The American College of Veterinary Pharmacists is an association of independent community pharmacy practitioners who have made substantial commitments of resources to be able to provide veterinarians with pharmaceutical options to increase compliance and improve outcomes for their patients. ACVP pharmacists work with veterinarians in their area to solve special problems arising from discontinued products, individual dosing needs, inconvenient dosage forms, flavoring incompatibilities and a number of other challenges.
Over recent months, the ACVP has been pleased to be a part of the American Veterinary Medicine Association’s Council on Biologic and Therapeutic Agents (COBTA). Participation on COBTA has provided a valuable opportunity to expand the professional partnerships between pharmacists and veterinarians at the association level, and to promote understanding between members of each group.
The ACVP pharmacists with whom you work can assist you in understanding federal and state regulations that affect pharmacy practice. There are actually three levels of standards which pharmacists must consider in determining their practice standards.
First are federal guidelines. Guidelines are not laws, but they provide a basis for legislation and inform pharmacists of practices that will draw investigation. In the United States, these guidelines are established by the US Food and Drug Administration (FDA). An example of a guideline would be taken from the FDA Compliance Policy Guide (CPG) which states that the FDA will seriously consider enforcement if, for example, a pharmacy compounds drugs for third parties who resell to individual patients.
Secondly, in both the US and Canada, actual laws governing pharmacy practice are enacted and enforced on the state or provincial level. State regulations are based on federal guidelines and include the prohibition of compounding medications which are commercially available.
Ethical conduct is the third criterion for evaluation of pharmacy practice standards, and these are exemplified by the ACVP Standards of Practice which must be met by members of the ACVP. Ethical standards of pharmacy include a triad of care similar to that followed by veterinarians – that pharmacists work within the bounds of a valid prescriber-pharmacist-patient relationship. Veterinarians should be aware of these standards of practice in order to better understand what to look for in finding a pharmacy partnership. If you encounter a specific pharmacy practice that concerns you, you may consult pharmacy regulations in your state or province or utilize the Prescribing and Dispensing Complaint Form which is available from the AVMA or the ACVP. These forms report specific suspected violations of regulations and should be submitted to the AVMA, the state board of pharmacy where a drug has been dispensed and where a drug has been shipped, and to the FDA. These forms also provide valuable information for tracking violations, and types of violations to ensure appropriate follow-up.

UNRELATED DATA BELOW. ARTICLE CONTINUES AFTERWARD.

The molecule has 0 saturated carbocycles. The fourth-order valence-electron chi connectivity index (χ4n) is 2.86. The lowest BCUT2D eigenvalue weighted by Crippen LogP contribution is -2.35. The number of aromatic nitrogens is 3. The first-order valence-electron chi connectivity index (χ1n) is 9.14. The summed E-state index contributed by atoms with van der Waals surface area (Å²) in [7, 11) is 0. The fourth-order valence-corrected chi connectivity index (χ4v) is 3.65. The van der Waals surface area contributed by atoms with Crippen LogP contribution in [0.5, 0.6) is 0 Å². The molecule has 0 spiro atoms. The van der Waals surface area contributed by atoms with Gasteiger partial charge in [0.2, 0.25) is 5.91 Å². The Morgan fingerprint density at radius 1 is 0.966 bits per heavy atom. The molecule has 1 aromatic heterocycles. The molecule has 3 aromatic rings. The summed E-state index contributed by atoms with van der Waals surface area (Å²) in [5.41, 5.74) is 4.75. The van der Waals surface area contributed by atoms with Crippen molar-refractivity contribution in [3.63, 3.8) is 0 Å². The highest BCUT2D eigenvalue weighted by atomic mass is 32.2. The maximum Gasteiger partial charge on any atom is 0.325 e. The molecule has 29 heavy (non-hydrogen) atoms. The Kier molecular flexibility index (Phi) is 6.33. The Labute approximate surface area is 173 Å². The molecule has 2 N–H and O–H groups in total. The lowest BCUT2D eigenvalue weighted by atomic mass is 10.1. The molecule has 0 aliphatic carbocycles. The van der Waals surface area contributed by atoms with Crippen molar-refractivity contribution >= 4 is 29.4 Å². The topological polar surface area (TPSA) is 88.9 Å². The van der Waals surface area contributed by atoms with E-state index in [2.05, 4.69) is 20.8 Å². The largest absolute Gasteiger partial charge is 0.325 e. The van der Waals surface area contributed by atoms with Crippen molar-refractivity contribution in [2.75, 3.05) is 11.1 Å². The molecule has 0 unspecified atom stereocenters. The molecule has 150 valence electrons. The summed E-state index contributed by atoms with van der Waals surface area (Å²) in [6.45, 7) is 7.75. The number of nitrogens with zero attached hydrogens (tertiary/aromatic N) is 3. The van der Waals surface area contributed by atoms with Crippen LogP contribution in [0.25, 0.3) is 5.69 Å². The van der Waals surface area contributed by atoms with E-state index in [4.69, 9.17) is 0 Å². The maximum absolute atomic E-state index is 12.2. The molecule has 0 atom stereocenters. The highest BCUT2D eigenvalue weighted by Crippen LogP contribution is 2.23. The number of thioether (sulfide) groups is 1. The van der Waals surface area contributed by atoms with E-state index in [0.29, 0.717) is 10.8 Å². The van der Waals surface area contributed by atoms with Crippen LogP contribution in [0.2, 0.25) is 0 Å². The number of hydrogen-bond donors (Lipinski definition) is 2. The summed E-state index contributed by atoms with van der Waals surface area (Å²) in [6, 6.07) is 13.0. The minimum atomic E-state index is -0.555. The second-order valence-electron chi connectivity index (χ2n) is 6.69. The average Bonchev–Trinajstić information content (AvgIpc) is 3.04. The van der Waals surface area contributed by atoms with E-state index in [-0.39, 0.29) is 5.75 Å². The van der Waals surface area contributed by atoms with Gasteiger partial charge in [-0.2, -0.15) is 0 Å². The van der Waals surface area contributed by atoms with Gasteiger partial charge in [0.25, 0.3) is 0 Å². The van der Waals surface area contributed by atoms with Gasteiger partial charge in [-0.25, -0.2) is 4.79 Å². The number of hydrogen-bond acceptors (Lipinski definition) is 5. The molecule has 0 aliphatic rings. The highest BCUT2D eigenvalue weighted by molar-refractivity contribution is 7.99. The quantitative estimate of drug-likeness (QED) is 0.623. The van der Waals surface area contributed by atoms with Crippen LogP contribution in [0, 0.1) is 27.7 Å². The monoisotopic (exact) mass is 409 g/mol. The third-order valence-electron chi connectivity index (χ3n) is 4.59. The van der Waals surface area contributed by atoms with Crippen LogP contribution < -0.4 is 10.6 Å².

In addition to the guidelines, regulations, and standards mentioned above, veterinarians should note that pharmacists may not compound a medication based only on cost considerations. An ACVP Pharmacist will not compound a medication for an animal if that medication is commercially available. In the case of medically necessary changes in dosage or dosage form, a prescription may be written and presented to a ACVP pharmacist who will be happy to work with the veterinarian to meet the medication need. Also, when administered to an animal patient, all use of human approved drugs is extra-label. (There is no such thing as a compounded OTC product for use in animals.) Only a veterinarian can authorize extra-label use of approved drugs. All human approved drugs dispensed for animals require a prescription from a veterinarian within the context of an established veterinary-client-patient relationship regardless of whether they are legend or OTC drugs. ACVP pharmacists will not provide medications for animals without a valid and ethical prescription.